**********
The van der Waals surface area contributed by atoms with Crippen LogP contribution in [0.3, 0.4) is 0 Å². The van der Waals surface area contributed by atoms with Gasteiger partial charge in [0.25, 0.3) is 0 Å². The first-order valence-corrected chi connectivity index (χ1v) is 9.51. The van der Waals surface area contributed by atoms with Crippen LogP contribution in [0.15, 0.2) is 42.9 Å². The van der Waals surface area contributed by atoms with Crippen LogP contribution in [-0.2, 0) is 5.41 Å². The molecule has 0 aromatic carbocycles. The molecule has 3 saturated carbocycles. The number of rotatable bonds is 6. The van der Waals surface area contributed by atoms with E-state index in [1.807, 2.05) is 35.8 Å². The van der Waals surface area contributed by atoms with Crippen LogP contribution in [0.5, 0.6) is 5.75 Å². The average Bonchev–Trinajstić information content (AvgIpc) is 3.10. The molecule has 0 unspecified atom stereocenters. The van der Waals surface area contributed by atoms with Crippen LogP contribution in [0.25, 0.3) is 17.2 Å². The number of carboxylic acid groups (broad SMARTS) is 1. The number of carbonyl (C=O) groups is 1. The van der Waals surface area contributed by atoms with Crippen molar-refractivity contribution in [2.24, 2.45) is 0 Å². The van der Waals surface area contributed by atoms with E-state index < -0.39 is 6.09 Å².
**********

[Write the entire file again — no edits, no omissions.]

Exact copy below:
The van der Waals surface area contributed by atoms with Crippen LogP contribution in [0.3, 0.4) is 0 Å². The van der Waals surface area contributed by atoms with Gasteiger partial charge in [0.25, 0.3) is 0 Å². The first-order valence-corrected chi connectivity index (χ1v) is 9.51. The van der Waals surface area contributed by atoms with Crippen LogP contribution in [0.15, 0.2) is 42.9 Å². The van der Waals surface area contributed by atoms with Crippen LogP contribution in [-0.2, 0) is 5.41 Å². The molecule has 0 aromatic carbocycles. The molecule has 3 saturated carbocycles. The number of rotatable bonds is 6. The van der Waals surface area contributed by atoms with E-state index in [1.807, 2.05) is 35.8 Å². The van der Waals surface area contributed by atoms with Crippen LogP contribution in [0.5, 0.6) is 5.75 Å². The average Bonchev–Trinajstić information content (AvgIpc) is 3.10. The molecule has 0 unspecified atom stereocenters. The van der Waals surface area contributed by atoms with Crippen LogP contribution in [0.25, 0.3) is 17.2 Å². The number of carboxylic acid groups (broad SMARTS) is 1. The number of carbonyl (C=O) groups is 1. The van der Waals surface area contributed by atoms with Crippen molar-refractivity contribution in [2.24, 2.45) is 0 Å². The van der Waals surface area contributed by atoms with E-state index < -0.39 is 6.09 Å².